After responding to the initial trauma of the Tucson assassination attempt and the murders, there will be the temptation to view it as an isolated event that shouldnâ€™t really concern us â€“ especially those of us living in the more liberal East. In fact, if we are to retain anything like democracy, we must confront and transform the rising racism and the culture of violence which is reinforced by the power and influence of the Military-Industrial-Congressional Complex and by wars fought to enforce our societyâ€™s assumption, and the Pentagonâ€™s doctrine, of â€œFull Spectrum Dominance.â€
We have other and better U.S. traditions, values and vision. We honor Martin Luther King Jr. for his vision of what the United States can become and his selfless courage in helping to make our society more just, peaceful and enduring. Instead of going shopping on Monday, we would do well to meditate on the similarities between the assassinsâ€™ bullets in Memphis and Tucson and on the transformative words of Kingâ€™s Nobel Peace Prize acceptance speech which are equally applicable today:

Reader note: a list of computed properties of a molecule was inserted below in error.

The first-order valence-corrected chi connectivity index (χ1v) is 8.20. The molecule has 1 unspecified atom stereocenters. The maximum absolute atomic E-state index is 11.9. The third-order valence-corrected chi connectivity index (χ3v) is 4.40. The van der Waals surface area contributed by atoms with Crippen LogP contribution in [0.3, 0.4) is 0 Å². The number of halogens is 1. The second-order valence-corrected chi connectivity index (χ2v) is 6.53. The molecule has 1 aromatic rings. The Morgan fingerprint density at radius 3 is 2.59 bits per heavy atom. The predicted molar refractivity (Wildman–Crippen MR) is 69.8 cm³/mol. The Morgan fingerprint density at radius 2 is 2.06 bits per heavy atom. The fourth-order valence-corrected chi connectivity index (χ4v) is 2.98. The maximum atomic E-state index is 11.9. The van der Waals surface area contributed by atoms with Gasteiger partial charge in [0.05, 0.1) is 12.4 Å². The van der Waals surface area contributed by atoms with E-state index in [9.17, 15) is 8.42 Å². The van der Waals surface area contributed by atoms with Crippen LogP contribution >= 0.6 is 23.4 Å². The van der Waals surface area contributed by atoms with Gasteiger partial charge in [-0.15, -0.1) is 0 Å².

“I refuse to accept the cynical notion that nation after nation must spiral down a militaristic stairway into the hell of thermonuclear destruction. I believe that unarmed truth and unconditional love will have the final word in reality. This is why right temporarily defeated is stronger than evil triumphant. I believe that even amid today’s mortar bursts and whining bullets, there is still hope for a brighter tomorrow. I believe that wounded justice, lying prostrate on the blood-flowing streets of our nations, can be lifted from this dust of shame to reign supreme among the children of men.”
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Dr. Joseph Gerson is Disarmament Coordinator for the American Friends Service Committee and Director of Programs of AFSC in New England.